When highly technical issues are contested in the courts, reliable expert support and testimony is critical. Dr. Jackson has been retained as an expert witness in more than 30 cases, including many patent cases involving wireless technology.
Dr. Jackson provides litigation support through reports, depositions, and live testimony in the following areas:
Patent Validity and Infringement
Capital and Depreciation Requirements
Radio Frequency Interference
Patent Case: In a patent case involving wireless infrastructure, a draft of Dr. Jackson's expert report regarding possession and enablement was shared with the defendant. The litigation settled soon thereafter – as plaintiff's counsel told Dr. Jackson, "They really didn't want your report to be made public."
FCC Rules: In two cases, Dr. Jackson prepared testimony regarding the development of rules and policies at the FCC. The purpose of such testimony was to permit the court and the jury to better understand the development of the relevant FCC rules, the policy concerns that led to the development of those rules, and the proper context within which to understand the rules.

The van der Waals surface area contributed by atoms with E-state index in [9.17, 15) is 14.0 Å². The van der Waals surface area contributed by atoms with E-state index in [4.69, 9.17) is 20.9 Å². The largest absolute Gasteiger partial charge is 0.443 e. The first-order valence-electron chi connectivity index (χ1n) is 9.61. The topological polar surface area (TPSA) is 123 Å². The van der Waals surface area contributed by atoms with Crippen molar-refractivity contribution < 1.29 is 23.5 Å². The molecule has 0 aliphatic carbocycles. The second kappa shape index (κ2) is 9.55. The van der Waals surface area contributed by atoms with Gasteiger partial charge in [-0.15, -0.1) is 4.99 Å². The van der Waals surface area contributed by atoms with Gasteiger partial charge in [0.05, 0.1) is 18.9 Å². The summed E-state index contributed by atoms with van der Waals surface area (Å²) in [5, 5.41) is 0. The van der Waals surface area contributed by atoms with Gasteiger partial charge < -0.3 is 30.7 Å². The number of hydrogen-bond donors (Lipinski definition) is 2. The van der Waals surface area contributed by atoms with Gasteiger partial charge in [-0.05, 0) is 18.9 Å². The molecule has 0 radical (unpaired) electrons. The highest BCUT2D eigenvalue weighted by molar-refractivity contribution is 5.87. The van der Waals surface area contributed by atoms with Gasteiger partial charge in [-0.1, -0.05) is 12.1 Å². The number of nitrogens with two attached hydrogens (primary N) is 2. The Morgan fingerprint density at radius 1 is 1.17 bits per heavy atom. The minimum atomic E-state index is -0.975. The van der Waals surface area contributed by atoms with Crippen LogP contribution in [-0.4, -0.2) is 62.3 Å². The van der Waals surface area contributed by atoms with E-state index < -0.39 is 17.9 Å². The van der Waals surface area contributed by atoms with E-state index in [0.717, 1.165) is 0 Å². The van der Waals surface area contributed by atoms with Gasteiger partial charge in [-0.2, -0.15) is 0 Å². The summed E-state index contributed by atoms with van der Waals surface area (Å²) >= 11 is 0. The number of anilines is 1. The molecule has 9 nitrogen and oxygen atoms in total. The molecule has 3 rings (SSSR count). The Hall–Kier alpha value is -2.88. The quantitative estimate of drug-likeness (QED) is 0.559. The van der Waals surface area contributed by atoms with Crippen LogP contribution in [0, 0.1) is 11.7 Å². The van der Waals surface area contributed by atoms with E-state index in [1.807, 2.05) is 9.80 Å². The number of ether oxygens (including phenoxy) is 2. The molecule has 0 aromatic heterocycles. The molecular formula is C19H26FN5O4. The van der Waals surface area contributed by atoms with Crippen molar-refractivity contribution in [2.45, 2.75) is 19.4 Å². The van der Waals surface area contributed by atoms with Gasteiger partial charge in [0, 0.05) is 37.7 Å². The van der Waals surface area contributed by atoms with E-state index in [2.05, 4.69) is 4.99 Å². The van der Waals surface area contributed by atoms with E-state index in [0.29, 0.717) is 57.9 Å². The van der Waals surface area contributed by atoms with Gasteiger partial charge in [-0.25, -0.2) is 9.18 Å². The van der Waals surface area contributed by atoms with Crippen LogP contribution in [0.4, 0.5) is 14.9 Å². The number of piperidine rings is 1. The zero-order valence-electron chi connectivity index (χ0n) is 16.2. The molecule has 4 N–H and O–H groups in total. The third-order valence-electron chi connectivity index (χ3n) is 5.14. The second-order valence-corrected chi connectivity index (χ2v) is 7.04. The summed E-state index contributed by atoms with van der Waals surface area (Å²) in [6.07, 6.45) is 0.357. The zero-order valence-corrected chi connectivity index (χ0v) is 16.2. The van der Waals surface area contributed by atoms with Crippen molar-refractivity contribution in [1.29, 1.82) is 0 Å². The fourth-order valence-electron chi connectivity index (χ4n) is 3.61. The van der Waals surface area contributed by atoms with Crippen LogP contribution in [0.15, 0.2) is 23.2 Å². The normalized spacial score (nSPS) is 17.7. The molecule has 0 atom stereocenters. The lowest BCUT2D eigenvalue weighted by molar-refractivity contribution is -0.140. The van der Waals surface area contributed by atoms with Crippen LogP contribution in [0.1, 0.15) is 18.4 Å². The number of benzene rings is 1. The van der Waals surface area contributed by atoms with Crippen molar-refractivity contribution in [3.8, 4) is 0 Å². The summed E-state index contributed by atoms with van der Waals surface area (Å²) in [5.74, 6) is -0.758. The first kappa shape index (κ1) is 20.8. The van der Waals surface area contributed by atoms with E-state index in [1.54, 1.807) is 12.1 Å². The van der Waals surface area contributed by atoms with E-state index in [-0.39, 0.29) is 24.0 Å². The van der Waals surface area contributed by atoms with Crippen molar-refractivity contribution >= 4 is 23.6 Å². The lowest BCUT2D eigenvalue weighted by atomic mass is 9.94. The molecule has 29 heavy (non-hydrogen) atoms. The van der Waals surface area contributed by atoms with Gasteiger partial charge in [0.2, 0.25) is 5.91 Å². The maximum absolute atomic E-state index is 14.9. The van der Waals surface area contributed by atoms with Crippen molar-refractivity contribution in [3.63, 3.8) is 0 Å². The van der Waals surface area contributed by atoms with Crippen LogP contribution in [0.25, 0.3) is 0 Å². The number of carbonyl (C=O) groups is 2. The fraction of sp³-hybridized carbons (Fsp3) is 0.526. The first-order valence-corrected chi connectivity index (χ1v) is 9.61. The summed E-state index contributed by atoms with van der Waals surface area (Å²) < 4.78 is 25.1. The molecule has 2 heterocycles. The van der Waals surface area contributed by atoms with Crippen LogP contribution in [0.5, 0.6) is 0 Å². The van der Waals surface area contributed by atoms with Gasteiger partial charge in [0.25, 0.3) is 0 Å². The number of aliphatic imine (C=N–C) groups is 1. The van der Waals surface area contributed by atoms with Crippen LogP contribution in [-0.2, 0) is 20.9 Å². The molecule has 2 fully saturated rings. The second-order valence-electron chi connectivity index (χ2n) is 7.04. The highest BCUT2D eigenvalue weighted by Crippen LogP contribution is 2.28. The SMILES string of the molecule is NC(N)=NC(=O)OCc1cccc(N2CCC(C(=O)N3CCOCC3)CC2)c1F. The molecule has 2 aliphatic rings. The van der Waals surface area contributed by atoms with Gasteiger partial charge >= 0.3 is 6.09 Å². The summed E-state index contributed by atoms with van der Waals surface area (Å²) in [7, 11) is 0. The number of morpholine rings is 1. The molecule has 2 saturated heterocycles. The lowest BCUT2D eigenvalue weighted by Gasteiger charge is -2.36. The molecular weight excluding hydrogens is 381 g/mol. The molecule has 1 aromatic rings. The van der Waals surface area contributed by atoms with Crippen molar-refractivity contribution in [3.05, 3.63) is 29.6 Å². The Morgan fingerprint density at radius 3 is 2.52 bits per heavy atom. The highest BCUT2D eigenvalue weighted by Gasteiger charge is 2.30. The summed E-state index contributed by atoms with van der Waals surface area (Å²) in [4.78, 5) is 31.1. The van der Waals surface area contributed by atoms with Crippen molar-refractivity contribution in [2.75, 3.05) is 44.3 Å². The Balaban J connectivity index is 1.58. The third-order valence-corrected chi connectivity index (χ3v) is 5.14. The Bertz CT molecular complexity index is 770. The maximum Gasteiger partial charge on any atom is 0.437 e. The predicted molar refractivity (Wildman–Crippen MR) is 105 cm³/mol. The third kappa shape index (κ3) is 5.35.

Telecommunications and Wireless Technologies: Dr. Jackson has testified as an expert witness for the Department of Justice and the Internal Revenue Service on a variety of topics in telecommunications and wireless technologies. In two of these cases, DOJ was counsel for the FCC and Dr. Jackson served as an expert witness for the FCC.
Audio Patent: For a small firm tht had a patent on an innovative audio entertainment decide, Dr. Jackson provided expert witness testimony in the form of reports on both infringement and validity, and testified at a Markman hearing. This litigation settled two weeks after Dr. Jackson's testimony at the Markman.
Antitrust: Dr. Jackson provided expert report and desposition testimony in an antitrust suit regarding handset bundling for the defendants. Dr. Jackson's testimony explained the tight tie between bandsets and network infrastructure and how analogies between wireless handsets and wired handsets could easily mislead.